An overwhelming 97.4% of fans would like to see an organisation established that would allow League of Ireland supporters to have meaningful input into issues affecting the Airtricity League. Fans were also asked what are the biggest factors facing supporter groups in securing a shareholding within their club, with answers including finance (48.9%), little support from the wider football community (33.1%) and current club owners unwilling to cede any control (21.3%).

League of Ireland supporters ranked their main priorities as ensuring the long term stability of their club (78%), being able to watch their team every week (57%) and having an active underage structure producing players (35.3%). 68.9% of supporters believe their clubs main priority is the same.

This study is one that was long overdue. It contains fundamental elements for progress at both national and club level. The opportunities arising from such a study are endless. The way football is run in this country needs a serious revamp but sadly it may take a long time for Brown’s findings to come to fruition such is the ill mannered and outdated policies of both the FAI and the League of Ireland.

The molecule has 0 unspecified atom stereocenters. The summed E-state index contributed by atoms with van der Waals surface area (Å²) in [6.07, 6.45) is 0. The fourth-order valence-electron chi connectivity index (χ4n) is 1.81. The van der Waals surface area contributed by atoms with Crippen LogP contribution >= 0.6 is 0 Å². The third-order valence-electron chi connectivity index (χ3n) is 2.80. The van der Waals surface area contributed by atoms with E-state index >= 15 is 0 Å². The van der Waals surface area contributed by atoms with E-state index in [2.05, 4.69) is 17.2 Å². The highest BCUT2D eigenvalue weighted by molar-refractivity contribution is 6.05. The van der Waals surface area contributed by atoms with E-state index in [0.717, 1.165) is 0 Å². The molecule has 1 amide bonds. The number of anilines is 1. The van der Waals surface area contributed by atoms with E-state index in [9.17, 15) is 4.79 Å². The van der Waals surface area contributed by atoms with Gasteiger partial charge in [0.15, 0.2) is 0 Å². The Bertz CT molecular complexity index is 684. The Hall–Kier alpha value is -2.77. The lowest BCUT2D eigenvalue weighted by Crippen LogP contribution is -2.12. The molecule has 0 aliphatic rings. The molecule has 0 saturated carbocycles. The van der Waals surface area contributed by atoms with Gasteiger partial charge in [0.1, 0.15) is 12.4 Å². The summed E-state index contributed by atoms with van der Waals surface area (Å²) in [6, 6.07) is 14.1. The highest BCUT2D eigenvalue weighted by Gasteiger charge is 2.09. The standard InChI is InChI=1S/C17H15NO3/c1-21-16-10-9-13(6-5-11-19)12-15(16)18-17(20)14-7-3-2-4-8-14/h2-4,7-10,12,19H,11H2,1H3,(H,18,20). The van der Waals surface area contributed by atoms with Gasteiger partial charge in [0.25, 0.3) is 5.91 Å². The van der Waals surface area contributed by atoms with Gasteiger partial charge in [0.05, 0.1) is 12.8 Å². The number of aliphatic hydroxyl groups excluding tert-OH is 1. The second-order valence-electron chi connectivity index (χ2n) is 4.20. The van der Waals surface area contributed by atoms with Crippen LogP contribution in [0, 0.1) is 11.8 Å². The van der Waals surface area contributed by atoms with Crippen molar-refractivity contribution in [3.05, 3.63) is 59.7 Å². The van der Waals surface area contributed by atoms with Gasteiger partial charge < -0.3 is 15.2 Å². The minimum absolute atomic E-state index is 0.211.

The Fall and Rise of Drogheda United

“Battling Drogheda United bowed out of Europe despite twice coming from behind against Ukrainian giants Dynamo Kiev in this Champions League qualifier.”

The headline was relatively simple yet didn’t tell the full story of how the then League of Ireland champions nearly put one of the European greats out of the Champions League.

Drogheda United travelled to the Ukrainian capital of Kiev more in hope than in expectation having lost 2-1 in the first leg of their second round qualifier. It was an uphill task made all the more strenuous when the hosts grabbed a 13 minute lead. It appeared the ambitions of the Boynesiders were all but over. But then lady luck reared her head as the Irish side were awarded a 40th minute penalty which was converted by Shane Robinson. Queue the fightback or not. Paul Doolin’s men fell behind again and it looked like they were set to be put out of their misery when Artem Milevsky stepped up to take a penalty. But it was not to be and a glimmer of hope remained.